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New Study on Birth Control Use Shows That, When Fully Implemented, the Affordable Care Act Could Dramatically Reduce Unintended Pregnancy in the U.S.
New data shows that providing no-cost birth control and promoting the use of highly effective contraceptive methods can significantly reduce unintended pregnancy, and in turn can lead to a reduction in the abortion rate. Planned Parenthood Federation of America said today that the data shows that the Affordable Care Act can make major strides in reducing unintended pregnancy and abortion, once it is fully implemented. IUDs and contraceptive implants without a co-pay are part of the promise of full Affordable Care Act implementation.
The Contraceptive CHOICE study was published online in the journal Obstetrics & Gynecology. Led by researchers at Washington University School of Medicine in St. Louis with assistance from researchers at Planned Parenthood of the St. Louis Region and Southwest Missouri, the CHOICE Project is a four-year study of more than 9,200 women and teens who received education about types of birth control and full coverage of costs of the methods they selected. In this regard, the project simulates the Affordable Care Act’s birth control benefit, which provides contraception without co-pays.
The researchers estimate that national simulation of the CHOICE project could prevent 41-71 percent of abortions performed annually in the U.S. Birth rates among teens in the CHOICE study were less than a fifth of the national rate (6.3 per 1,000, compared to 34.3 per 1,000 teens in 2010) and abortion rates among women were less than half the regional and national rates (4.4 to 7.5 abortions per 1,000 women compared to 19.6 per 1,000 women).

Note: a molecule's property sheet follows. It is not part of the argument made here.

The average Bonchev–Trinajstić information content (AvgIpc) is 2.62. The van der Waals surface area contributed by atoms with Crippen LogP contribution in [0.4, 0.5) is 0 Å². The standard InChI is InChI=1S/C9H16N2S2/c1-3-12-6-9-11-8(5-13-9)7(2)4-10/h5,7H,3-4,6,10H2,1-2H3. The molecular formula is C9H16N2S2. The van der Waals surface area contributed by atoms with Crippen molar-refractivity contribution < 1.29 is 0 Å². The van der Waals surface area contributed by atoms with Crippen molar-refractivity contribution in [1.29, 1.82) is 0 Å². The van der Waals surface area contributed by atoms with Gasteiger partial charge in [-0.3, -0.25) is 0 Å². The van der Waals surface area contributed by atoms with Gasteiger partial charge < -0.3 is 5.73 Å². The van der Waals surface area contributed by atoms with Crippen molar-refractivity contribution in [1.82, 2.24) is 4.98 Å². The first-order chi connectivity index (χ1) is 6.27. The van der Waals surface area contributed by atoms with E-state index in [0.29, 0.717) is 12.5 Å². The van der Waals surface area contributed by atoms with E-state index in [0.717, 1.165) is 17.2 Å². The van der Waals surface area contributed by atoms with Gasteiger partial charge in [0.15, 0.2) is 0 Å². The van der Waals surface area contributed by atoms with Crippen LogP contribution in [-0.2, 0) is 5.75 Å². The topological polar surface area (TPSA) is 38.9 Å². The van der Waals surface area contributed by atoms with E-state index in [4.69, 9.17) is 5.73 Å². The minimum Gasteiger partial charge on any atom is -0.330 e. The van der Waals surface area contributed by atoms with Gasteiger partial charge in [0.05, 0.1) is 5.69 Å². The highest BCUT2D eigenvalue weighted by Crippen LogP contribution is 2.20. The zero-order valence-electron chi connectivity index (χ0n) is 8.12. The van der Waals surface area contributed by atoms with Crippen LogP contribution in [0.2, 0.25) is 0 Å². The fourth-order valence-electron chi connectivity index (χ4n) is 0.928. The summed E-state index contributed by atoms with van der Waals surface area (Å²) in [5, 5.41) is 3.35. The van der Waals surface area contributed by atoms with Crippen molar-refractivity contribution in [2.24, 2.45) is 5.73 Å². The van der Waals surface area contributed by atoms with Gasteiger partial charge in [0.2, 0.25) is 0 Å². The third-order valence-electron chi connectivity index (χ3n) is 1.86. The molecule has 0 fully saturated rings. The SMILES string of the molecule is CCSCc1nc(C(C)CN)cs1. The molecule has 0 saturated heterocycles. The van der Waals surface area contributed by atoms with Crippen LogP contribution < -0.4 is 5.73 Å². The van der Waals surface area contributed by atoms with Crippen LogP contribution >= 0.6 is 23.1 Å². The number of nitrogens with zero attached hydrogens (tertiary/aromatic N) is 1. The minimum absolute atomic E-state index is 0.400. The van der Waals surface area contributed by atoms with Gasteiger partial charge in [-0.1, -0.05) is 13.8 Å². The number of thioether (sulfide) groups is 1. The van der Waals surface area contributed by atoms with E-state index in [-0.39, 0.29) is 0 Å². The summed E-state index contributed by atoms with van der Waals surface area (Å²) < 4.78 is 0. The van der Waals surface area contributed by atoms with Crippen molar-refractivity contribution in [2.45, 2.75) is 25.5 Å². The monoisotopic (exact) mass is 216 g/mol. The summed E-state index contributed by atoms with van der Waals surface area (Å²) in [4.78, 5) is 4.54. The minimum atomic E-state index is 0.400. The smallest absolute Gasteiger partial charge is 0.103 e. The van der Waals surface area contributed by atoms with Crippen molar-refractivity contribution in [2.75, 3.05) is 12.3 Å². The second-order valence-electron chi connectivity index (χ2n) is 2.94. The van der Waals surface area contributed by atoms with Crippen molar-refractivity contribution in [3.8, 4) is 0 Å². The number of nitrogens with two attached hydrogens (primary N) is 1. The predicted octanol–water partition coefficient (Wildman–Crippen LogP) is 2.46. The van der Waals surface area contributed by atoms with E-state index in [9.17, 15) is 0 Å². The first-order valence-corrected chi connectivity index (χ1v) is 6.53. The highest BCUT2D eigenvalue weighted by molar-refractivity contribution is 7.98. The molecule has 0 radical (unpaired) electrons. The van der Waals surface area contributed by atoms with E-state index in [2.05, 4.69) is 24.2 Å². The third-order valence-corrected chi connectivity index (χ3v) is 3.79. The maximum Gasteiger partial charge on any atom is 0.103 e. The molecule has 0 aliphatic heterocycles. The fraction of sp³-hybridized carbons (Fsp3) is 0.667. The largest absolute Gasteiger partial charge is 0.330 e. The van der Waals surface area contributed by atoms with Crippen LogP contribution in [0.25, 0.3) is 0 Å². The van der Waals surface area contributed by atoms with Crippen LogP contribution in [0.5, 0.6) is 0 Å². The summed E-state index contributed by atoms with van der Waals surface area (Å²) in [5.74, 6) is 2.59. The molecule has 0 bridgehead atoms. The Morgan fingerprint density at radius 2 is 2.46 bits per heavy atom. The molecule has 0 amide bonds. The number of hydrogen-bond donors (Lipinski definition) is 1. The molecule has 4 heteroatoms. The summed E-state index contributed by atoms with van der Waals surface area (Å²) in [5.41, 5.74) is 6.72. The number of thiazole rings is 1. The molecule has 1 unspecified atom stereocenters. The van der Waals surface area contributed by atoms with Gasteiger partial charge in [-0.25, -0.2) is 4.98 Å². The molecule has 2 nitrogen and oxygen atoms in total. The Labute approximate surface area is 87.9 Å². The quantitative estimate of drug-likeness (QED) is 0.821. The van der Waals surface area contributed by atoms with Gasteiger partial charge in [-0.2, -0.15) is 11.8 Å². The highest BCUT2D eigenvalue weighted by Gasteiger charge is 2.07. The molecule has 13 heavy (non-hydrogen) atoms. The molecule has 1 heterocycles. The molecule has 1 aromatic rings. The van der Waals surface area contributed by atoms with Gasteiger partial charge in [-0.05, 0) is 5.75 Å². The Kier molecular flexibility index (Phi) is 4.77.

“These findings show that when women have full information about available birth control methods, and when cost is not a barrier, many will choose IUDs or implants — which are the most effective reversible forms of contraception approved by the FDA.” said Planned Parenthood Vice President of External Medical Affairs Dr. Vanessa Cullins, who provided oversight of Planned Parenthood’s participation at the time the study was initiated. “Increasing access to birth control will improve the health of women, families and communities across the country. Planned Parenthood is committed to this goal.”
“This study shows that the Affordable Care Act’s birth control benefit can dramatically reduce the need for abortion in the U.S. once it is fully implemented,” said Dana Singiser, vice president of public policy and government relations for Planned Parenthood Federation of America. “To prevent unintended pregnancy, women need full information, full coverage and full choice for what type of birth control works best for them.”
For the CHOICE study, more than 9,200 participants were recruited from area health centers, from abortion providers and through flyers, advertising and word mouth. Simulating the Affordable Care Act’s birth control benefit requirement, researchers allowed women and adolescents to select from the full range of Food and Drug Administration approved birth control options and receive their method of choice at no cost. Types of birth control included oral contraceptives, the patch, ring, shot and long-acting reversible contraceptive methods (LARC), such as IUDs and implants.
Women and adolescents were educated about the difference between types of birth control, including LARCs, which studies have shown to be highly effective, safe and to have high satisfaction and continuation rates. As a result, 75 percent of participants chose LARC, a much greater rate than originally predicted. IUDs and implants are more than 99 percent effective and can provide protection for 3 to 12 years depending on method.
“Increasing access to the most effective contraceptive methods by removing cost and access as barriers has greatly increased the number of adolescents and women in the St. Louis region using the most effective methods of birth control,” said researchers in the published paper. Providing no-cost contraception and access to highly effective contraceptive methods has the potential to reduce unintended pregnancies in the United States, they concluded.